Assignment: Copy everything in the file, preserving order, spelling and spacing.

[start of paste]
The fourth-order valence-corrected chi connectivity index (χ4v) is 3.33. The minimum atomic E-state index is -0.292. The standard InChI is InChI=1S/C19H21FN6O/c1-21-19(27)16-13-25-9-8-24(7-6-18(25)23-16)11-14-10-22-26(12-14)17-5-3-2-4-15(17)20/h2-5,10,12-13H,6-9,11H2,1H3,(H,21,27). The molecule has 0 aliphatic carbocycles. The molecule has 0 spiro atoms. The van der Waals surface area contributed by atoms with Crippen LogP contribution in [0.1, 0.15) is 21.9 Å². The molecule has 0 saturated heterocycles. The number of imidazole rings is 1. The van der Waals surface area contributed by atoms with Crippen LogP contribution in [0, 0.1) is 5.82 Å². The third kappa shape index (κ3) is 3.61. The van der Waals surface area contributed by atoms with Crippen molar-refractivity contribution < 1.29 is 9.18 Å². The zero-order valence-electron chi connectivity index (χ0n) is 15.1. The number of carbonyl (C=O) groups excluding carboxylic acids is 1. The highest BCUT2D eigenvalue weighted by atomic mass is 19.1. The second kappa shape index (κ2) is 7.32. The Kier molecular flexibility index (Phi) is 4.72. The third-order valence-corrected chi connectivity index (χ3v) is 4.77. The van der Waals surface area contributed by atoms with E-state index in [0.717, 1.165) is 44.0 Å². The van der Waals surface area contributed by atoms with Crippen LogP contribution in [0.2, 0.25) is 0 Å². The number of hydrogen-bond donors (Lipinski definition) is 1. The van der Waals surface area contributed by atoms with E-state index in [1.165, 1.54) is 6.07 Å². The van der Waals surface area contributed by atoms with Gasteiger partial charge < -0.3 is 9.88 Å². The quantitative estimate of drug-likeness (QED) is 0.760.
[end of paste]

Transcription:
The fourth-order valence-corrected chi connectivity index (χ4v) is 3.33. The minimum atomic E-state index is -0.292. The standard InChI is InChI=1S/C19H21FN6O/c1-21-19(27)16-13-25-9-8-24(7-6-18(25)23-16)11-14-10-22-26(12-14)17-5-3-2-4-15(17)20/h2-5,10,12-13H,6-9,11H2,1H3,(H,21,27). The molecule has 0 aliphatic carbocycles. The molecule has 0 spiro atoms. The van der Waals surface area contributed by atoms with Crippen LogP contribution in [0.1, 0.15) is 21.9 Å². The molecule has 0 saturated heterocycles. The number of imidazole rings is 1. The van der Waals surface area contributed by atoms with Crippen LogP contribution in [0, 0.1) is 5.82 Å². The third kappa shape index (κ3) is 3.61. The van der Waals surface area contributed by atoms with Crippen molar-refractivity contribution < 1.29 is 9.18 Å². The zero-order valence-electron chi connectivity index (χ0n) is 15.1. The number of carbonyl (C=O) groups excluding carboxylic acids is 1. The highest BCUT2D eigenvalue weighted by atomic mass is 19.1. The second kappa shape index (κ2) is 7.32. The Kier molecular flexibility index (Phi) is 4.72. The third-order valence-corrected chi connectivity index (χ3v) is 4.77. The van der Waals surface area contributed by atoms with E-state index in [0.717, 1.165) is 44.0 Å². The van der Waals surface area contributed by atoms with Crippen LogP contribution in [0.2, 0.25) is 0 Å². The number of hydrogen-bond donors (Lipinski definition) is 1. The van der Waals surface area contributed by atoms with E-state index in [1.165, 1.54) is 6.07 Å². The van der Waals surface area contributed by atoms with Gasteiger partial charge < -0.3 is 9.88 Å². The quantitative estimate of drug-likeness (QED) is 0.760.